Northern Prairie Wildlife Research Center
Fifty major breeding species (those with a frequency of 10 percent or more on 130 randomly selected quarter-section sample units) comprised about 91 percent of the total breeding bird population in North Dakota. The statewide frequencies of occurrence for six species exceeded 60 percent. These listed in decreasing order of frequency were: Western Meadowlark, Horned Lark, Brown-headed Cowbird, Red-winged Blackbird, Savannah Sparrow, and Mallard. In contrast, the six most plentiful species in decreasing numerical order were: Horned Lark, Chestnut-collared Longspur, Red-winged Blackbird, Western Meadowlark, Lark Bunting, and Savannah Sparrow. Estimated populations of these six species ranged from 2,726,000 to 1,140,000 pairs, and collectively, they comprised 45 percent of the total breeding bird population.
The ecological affinities of the fifty major species differed considerably. Eleven species typical of grasslands comprised 46 percent of the total statewide breeding population, 17 species typical of wetlands comprised 23.3 percent, 14 species characteristic of edge situations (combination of wooded or brushy habitats and open fields or grassland) comprised 14.5 percent, and 8 species that inhabit brushy thickets comprised 6.8 percent. Of the 12 predominant species with populations ranging from 641,000 pairs to 2,730,000 pairs, 6 -- the Horned Lark, Chestnut-collared Longspur, Western Meadowlark, Lark Bunting, Savannah Sparrow, and Grasshopper Sparrow -- are typical of grasslands; 3 -- the Red-winged Blackbird, American Coot, and Blue-winged Teal -- are typical of wetlands; 2 -- the Brown-headed Cowbird and Mourning Dove -- are characteristic of edge situations; and 1 -- the Clay-colored Sparrow -- inhabits brushy thickets.
The characteristic birds of other habitat types in North Dakota are generally of less importance. Many of the extensive, uniform cropland fields in the state are largely devoid of breeding birds, except for the ever present populations of Horned Larks, and very limited numbers of a few other species, particularly those characteristic of edge situations. As might be expected, breeding birds typical of the restricted woodland tracts in the state are of little numerical importance. The same is also true of most of the familiar, commonplace edge species that are associated with lawns, gardens, trees, and shrubbery of farmyards and town residential districts. In general these birds, although often quite common locally, rank far below the more widespread grassland and wetland species in total numbers.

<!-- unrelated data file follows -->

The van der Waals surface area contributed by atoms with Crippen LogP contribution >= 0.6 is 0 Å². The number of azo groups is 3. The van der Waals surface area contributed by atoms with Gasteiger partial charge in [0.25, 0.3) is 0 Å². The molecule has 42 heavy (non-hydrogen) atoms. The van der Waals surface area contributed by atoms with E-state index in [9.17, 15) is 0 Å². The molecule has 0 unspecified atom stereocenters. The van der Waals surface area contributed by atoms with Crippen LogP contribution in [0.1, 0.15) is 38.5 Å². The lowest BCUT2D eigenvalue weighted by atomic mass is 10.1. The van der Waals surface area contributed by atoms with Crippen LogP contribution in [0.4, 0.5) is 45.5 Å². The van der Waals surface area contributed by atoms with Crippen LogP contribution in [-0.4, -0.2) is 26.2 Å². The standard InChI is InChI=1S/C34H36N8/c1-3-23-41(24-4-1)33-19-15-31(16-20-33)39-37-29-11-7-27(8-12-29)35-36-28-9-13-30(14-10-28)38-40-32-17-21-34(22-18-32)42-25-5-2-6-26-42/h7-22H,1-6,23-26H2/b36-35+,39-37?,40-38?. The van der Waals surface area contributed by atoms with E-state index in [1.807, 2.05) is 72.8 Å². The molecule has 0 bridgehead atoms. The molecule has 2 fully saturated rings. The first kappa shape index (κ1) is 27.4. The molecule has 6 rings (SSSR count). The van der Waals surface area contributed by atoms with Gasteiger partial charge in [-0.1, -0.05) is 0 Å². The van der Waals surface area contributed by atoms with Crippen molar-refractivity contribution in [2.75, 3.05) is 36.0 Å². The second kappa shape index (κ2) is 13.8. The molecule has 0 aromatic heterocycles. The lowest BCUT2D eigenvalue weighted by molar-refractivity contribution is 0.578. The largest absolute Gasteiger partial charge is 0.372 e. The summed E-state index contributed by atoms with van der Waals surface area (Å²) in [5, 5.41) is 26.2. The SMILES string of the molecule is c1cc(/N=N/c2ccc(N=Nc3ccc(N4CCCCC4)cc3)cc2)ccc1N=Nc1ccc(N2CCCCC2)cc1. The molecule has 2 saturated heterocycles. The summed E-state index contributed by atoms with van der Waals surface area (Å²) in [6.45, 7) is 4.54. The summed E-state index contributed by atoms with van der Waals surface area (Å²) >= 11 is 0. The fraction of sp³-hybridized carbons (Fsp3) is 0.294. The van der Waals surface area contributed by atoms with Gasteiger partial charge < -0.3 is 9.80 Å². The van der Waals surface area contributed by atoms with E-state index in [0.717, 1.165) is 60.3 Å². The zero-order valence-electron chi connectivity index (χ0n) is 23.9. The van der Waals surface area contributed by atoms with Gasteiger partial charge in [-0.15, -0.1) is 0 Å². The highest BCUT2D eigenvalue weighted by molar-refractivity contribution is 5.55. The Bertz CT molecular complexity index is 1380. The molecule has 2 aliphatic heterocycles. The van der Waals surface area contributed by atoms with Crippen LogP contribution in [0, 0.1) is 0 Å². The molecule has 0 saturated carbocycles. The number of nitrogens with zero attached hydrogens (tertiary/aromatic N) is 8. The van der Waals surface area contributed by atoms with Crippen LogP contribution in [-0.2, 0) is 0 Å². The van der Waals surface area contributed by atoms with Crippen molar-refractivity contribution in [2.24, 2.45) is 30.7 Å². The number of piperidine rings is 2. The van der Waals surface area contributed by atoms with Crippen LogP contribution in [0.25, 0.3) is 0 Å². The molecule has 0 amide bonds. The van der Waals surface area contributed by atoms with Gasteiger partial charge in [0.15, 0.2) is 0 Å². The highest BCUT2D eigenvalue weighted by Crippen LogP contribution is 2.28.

Studies of breeding waterfowl populations also were conducted throughout the Prairie Pothole Region of North Dakota during the three-year period, 1967-1969 (Stewart and Kantrud 1974). These populations were found to fluctuate considerably due primarily to yearly variation in frequency, density, and area of basin wetlands with surface water. Average population parameters for total breeding ducks included a frequency of 82 percent on the random quarter-section sample units, and a density of 44.5 pairs per square mile. The average projected population for the entire region was 1,619,000 pairs, including 1,450,000 pairs (89.6 percent) of dabbling ducks (Anatinae), and 169,000 pairs (10.4 percent) of diving ducks (Aythyinae and Oxyurinae). Five primary species of ducks -- the Gadwall, Mallard, Pintail, Blue-winged Teal, and Northern Shoveler -- comprised 83 percent of the total breeding duck population. The Mallard exhibited the highest frequency (65 percent) and the Blue-winged Teal the highest average density (13.9 pairs per square mile).
Certain disparities in proportion of the breeding duck populations occurred in the four biotic subregions of the Prairie Pothole Region. Population densities of total ducks and total dabbling ducks were fairly constant on the Northeastern and Southern Drift Plains and Missouri Coteau, but were noticeably lower on the Northwestern Drift Plain. The population density of total diving ducks was markedly higher on the Missouri Coteau than on the other three subregions.
Data concerning the ecological distribution of. breeding waterfowl populations were also analyzed (Stewart and Kantrud 1973). In 1967, about 84 percent of the statewide duck population occurred in the Prairie Pothole Region. Within this region during 1967-1969, seasonal or Class 3 ponds and semi-permanent or Class 4 ponds and lakes (as classified by Stewart and Kantrud 1971) were utilized by about 48 and 27 percent, respectively, of the total breeding ducks. Optimum environmental conditions for breeding dabbling ducks were present during years when large numbers and acreages of seasonal pond basins contained surface water. Semipermanent ponds and lakes were the principal habitats for breeding diving ducks, and were also important to dabbling ducks, particularly during dry years.